My wife decided she preferred life with a Royal Marine to life with a schoolteacher. She left me the house and most of our assets, and the dog ... so I didn't feel too hard done by. Bess, the dog, was a soppy, affectionate, Labrador cross bitch. She was company and, sometimes, comfort when I got low. She enforced order on my life.
I'd get up, eat my healthy muesli and drink my unhealthy coffee, pick up some poop-bags and clip the lead on, and we'd be off, within a few minutes of the same time every day. It had to be; I was teaching at a primary school only half a mile away, but breakfast had to be eaten and dog had to be walked before turning up at school for eight-thirty.
The thing about walking a dog is you're no longer anonymous. Nearly everyone would at least look at the dog rather than walking past with eyes fixed rigidly at some point other than near anyone else's face. Some would even cluck at her and get her to sniff their hand before scratching her behind the ears. She loved attention and really played up to it. I was fascinated by the different people I saw — usually the same ones every day at about the same time and usually in much the same place.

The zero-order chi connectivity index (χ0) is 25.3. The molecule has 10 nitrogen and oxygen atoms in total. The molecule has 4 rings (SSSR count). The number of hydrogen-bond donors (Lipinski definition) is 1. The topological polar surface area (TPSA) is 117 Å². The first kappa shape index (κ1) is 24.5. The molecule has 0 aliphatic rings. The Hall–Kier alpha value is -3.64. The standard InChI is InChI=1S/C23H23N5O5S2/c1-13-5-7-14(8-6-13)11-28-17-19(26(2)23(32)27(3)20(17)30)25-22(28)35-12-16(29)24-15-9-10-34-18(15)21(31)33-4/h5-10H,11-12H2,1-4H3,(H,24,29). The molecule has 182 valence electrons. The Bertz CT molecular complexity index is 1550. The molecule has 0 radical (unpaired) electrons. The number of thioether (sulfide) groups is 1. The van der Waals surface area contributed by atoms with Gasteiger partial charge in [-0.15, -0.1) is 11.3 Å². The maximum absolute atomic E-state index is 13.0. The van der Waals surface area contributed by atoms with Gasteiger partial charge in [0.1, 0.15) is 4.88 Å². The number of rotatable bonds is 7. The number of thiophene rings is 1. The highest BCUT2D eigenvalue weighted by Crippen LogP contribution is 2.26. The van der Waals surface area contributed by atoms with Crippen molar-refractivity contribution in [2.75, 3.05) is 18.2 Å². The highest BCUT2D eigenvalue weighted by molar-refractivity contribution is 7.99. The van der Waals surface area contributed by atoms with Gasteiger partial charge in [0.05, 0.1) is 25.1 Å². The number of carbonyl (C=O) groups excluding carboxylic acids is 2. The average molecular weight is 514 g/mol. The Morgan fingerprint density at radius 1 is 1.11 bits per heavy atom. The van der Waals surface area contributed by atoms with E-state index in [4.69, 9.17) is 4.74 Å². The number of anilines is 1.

I'm a guy, I'm hetero, whatever my wife might have said. Maybe my libido had faded a bit, but I liked to size up the girls ... of any age; not that I had any intention of doing anything about it.
There was one woman ... that really got my attention, though I'm not sure why. She was quite tall; maybe five foot nine or ten, with short, dark, curly hair. She was slim — being unkind, one could say, thin, and it was hard to say if she had any figure at all. Her face ... it's a bit difficult to describe without being grossly unfair, because her features fitted together quite well. Let's try; thin lips, thin nose, thin, oval ... no, too angular to be oval ... face; eyes, large and dark. Small, neat ears, tucked in well against her head.